In the wake of Viking Week I managed to catch up with MD Lachlan, author of Wolfsangel and Fenrir, and dragged him away from his current work in progress for a quick chat.
MFB: Hi Mark, and welcome to MFB. So what came to you first – the lore or the story?
MDL: Not sure. I was always interested in Viking mythology from an early age and completely immersed in fantasy through Dungeons and Dragons. I guess it must have been the lore, as I only thought of the story as I was going along.
MFB: You have a series in mind when you started writing Wolfsangel? If not, when did the switch happen, and what was the catalyst?
MDL: Wolfsangel was originally conceived as a stand alone novel, set in WWII and flashing back to the Viking era. Publishers loved the novel but couldn't see how to market it. Simon Spanton at Gollancz suggested turning it into a series. I found this daunting at first but, when I started writing, the story sort of wrote itself.
MFB: Did the story change much from your original idea as you wrote it? Are you a planner or seat-of-the-pants writer?
MDL: Seat of pants by choice but, more and more, a planner by necessity. I'm writing two novels at the moment, one under the MD Lachlan pen name and one under a new pen name - Mark Alder. This means I can't afford blind alleys and false starts. The plan at least points the direction you're going in. The novel still has to evolve organically, though, and I do depart from plans in the writing. But the plan means there's at least a path to come back to. What you can't do in a plan - or at least I can't - is surprise yourself. That moment when you realise something about one of your characters or the real reason X did Y is one of the most rewarding things about writing and, for me, it evolves spontaneously.
MFB: I thought you captured the action sequences very well, and in a way that suggested more than just paper and ink research. Am I right?
MDL: I've done various sorts of martial arts since I was a kid and I've also been a fencer for about 10 years. I think this is why I put a lot of nerves into my fight sequences. I've noticed that the standard of fencing on a club night is much higher than in a competition - at least at my level. People freeze up, they feel self conscious, movement becomes less free. Also, particularly when I did Thai Boxing or Judo, the feeling of going into a competition or full contact grading is one of extreme nerves. And, to a point, when you come together with two lengths of sharp steel, anyone can beat anyone. I've seen the British number one at Epee hit by a relative beginner. OK, 999 times out of 1000, the British number one gets the hit. Once he doesn't. In real sword fighting that could be the day he dies!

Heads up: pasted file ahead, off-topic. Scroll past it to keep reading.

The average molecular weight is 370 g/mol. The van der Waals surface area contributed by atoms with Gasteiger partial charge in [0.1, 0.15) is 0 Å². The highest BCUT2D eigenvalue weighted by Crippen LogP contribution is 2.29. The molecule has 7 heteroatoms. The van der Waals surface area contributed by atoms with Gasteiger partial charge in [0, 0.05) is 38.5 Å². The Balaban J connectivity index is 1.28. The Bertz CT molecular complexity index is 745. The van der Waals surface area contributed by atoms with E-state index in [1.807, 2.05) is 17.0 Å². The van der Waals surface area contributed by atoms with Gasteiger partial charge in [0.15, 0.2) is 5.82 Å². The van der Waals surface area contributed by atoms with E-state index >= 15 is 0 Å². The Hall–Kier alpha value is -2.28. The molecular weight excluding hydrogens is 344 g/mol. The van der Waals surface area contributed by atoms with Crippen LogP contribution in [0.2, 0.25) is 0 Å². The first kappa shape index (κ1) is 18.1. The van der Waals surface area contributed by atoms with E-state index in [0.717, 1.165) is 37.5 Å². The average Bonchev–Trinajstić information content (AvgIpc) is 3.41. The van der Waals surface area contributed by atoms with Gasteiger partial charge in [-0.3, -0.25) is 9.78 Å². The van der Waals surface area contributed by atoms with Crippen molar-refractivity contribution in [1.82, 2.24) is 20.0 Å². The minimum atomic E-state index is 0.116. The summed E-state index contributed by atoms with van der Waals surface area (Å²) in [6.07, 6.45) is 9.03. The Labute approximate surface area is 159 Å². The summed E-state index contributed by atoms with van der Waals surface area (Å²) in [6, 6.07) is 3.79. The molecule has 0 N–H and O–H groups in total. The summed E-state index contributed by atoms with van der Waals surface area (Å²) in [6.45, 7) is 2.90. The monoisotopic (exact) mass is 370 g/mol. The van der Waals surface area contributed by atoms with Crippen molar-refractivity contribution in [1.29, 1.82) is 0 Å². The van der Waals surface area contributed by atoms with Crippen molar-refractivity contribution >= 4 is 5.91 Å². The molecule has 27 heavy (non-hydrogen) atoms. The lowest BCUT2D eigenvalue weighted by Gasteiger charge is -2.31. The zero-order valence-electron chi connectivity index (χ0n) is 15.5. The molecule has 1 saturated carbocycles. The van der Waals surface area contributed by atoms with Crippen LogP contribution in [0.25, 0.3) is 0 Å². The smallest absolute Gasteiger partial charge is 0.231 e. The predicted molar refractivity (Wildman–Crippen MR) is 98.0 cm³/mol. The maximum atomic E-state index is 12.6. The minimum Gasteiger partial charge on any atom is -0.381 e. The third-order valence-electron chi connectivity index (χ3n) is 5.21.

MFB: Fenrir has a wonderfully dark and savage feel to it, and an appreciable bodycount. Were there any ideas you had that your publishers thought were too dark, or did you have free reign to go as far as you wanted to?
MDL: No one's ever tried to rein things in. The early middle ages were a savage time. The story reflects that! I do sometimes wonder if I lose some fantasy fans with the darkness of the series but, for every one you lose, I guess you attract one. I've been surprised people call it gory. I really do think I hold back on the gore. That said, it's a werewolf story. I wanted to make it truly scary and disturbing.
MFB: How would you describe Fenrir to someone who’s not familiar with either Norse lore or Wolfsangel?
MDL: A medieval 24 with a bottom-kicking werewolf. A story that begins at the VIking siege of Paris in 885. It's a historical, mythic fantasy where incarnations of Norse gods battle it out on earth, some to survive, some to fulfil a terrible bargain with fate. It also deals with the collision of Christianity and Paganism. It features some very scary gods and the toughest character I've ever written - the crippled monk Jehan.
MFB: Do you write in silence and/or isolation, or to music? If the latter, what sort?
MDL: I can't write or read to music. However, tunes do arise in my head while I'm writing - it's normally a sign things are going well. For Wolfsangel it was Psychic TV's The Full Pack. Fenrir was directly inspired by Kate Bush's Hounds of Love. I wanted that propulsive beat in my story.
MFB: What’s the coolest thing you discovered while doing your research?
MDL: Things that I find cool aren't found cool by everyone! That Vikings had turf saddles? That at a monastery in the Swiss alps they had sung one song for 350 years! I think that the VIkings besieged Paris was fairly cool!
MFB: What can we look forward to in the next instalment, and when is it likely to be out?
MDL: The next one is called Lord of Slaughter and it's out in 2012 - around June. It's set in Constantinople and concerns the beginnings of the Byzantine Emperor's Viking guard - the Varangian guard. The repeating myth cycle of the first two books ends here! It also features my first fairly straightforwardly evil character. A sample line from the beginning: 'Under a dead moon, on a field of the dead, a wolf moved unseen beneath the rain's great shadow'. That's pretty much the tone of it!
MFB: I like it! I think we've kept you long enough - back to work!